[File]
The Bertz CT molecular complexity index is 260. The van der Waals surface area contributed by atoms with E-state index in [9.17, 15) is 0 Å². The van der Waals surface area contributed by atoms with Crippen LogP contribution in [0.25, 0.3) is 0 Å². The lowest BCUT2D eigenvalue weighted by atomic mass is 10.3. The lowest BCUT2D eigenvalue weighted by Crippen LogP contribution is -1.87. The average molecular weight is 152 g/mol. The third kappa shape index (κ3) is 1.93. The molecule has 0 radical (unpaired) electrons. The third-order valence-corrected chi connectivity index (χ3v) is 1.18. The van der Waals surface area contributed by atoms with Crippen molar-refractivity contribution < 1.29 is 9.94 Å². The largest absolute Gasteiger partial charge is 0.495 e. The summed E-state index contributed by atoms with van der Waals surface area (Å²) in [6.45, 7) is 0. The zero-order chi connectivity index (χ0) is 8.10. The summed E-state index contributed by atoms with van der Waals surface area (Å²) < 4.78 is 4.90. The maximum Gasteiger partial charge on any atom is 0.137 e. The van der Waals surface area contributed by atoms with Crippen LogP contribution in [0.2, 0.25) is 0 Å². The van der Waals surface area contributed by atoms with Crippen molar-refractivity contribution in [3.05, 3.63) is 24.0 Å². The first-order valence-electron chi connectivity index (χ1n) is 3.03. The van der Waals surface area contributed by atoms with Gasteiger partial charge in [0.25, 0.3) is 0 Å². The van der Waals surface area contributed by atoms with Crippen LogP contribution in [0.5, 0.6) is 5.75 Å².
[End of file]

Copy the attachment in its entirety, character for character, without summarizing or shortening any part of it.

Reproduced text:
The Bertz CT molecular complexity index is 260. The van der Waals surface area contributed by atoms with E-state index in [9.17, 15) is 0 Å². The van der Waals surface area contributed by atoms with Crippen LogP contribution in [0.25, 0.3) is 0 Å². The lowest BCUT2D eigenvalue weighted by atomic mass is 10.3. The lowest BCUT2D eigenvalue weighted by Crippen LogP contribution is -1.87. The average molecular weight is 152 g/mol. The third kappa shape index (κ3) is 1.93. The molecule has 0 radical (unpaired) electrons. The third-order valence-corrected chi connectivity index (χ3v) is 1.18. The van der Waals surface area contributed by atoms with Crippen molar-refractivity contribution < 1.29 is 9.94 Å². The largest absolute Gasteiger partial charge is 0.495 e. The summed E-state index contributed by atoms with van der Waals surface area (Å²) in [6.45, 7) is 0. The zero-order chi connectivity index (χ0) is 8.10. The summed E-state index contributed by atoms with van der Waals surface area (Å²) < 4.78 is 4.90. The maximum Gasteiger partial charge on any atom is 0.137 e. The van der Waals surface area contributed by atoms with Crippen LogP contribution in [0.2, 0.25) is 0 Å². The van der Waals surface area contributed by atoms with Crippen molar-refractivity contribution in [3.05, 3.63) is 24.0 Å². The first-order valence-electron chi connectivity index (χ1n) is 3.03. The van der Waals surface area contributed by atoms with Gasteiger partial charge in [0.25, 0.3) is 0 Å². The van der Waals surface area contributed by atoms with Crippen LogP contribution in [0.5, 0.6) is 5.75 Å².